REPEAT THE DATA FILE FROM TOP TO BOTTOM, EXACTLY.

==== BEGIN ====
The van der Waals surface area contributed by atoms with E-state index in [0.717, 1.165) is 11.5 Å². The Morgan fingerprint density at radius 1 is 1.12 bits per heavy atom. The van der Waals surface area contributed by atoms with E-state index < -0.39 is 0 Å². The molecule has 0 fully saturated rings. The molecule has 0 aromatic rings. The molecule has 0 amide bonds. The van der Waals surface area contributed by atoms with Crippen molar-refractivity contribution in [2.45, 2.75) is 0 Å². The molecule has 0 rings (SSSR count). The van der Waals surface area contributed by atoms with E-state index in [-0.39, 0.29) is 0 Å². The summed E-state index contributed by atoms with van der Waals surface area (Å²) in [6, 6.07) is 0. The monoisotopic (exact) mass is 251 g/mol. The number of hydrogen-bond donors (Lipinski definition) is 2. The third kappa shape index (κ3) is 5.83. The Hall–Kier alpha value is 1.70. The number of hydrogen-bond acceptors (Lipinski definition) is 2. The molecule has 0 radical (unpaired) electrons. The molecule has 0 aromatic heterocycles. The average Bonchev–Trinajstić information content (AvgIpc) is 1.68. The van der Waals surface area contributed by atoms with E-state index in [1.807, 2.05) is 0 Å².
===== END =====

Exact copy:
The van der Waals surface area contributed by atoms with E-state index in [0.717, 1.165) is 11.5 Å². The Morgan fingerprint density at radius 1 is 1.12 bits per heavy atom. The van der Waals surface area contributed by atoms with E-state index < -0.39 is 0 Å². The molecule has 0 fully saturated rings. The molecule has 0 aromatic rings. The molecule has 0 amide bonds. The van der Waals surface area contributed by atoms with Crippen molar-refractivity contribution in [2.45, 2.75) is 0 Å². The molecule has 0 rings (SSSR count). The van der Waals surface area contributed by atoms with E-state index in [-0.39, 0.29) is 0 Å². The summed E-state index contributed by atoms with van der Waals surface area (Å²) in [6, 6.07) is 0. The monoisotopic (exact) mass is 251 g/mol. The number of hydrogen-bond donors (Lipinski definition) is 2. The third kappa shape index (κ3) is 5.83. The Hall–Kier alpha value is 1.70. The number of hydrogen-bond acceptors (Lipinski definition) is 2. The molecule has 0 radical (unpaired) electrons. The molecule has 0 aromatic heterocycles. The average Bonchev–Trinajstić information content (AvgIpc) is 1.68. The van der Waals surface area contributed by atoms with E-state index in [1.807, 2.05) is 0 Å².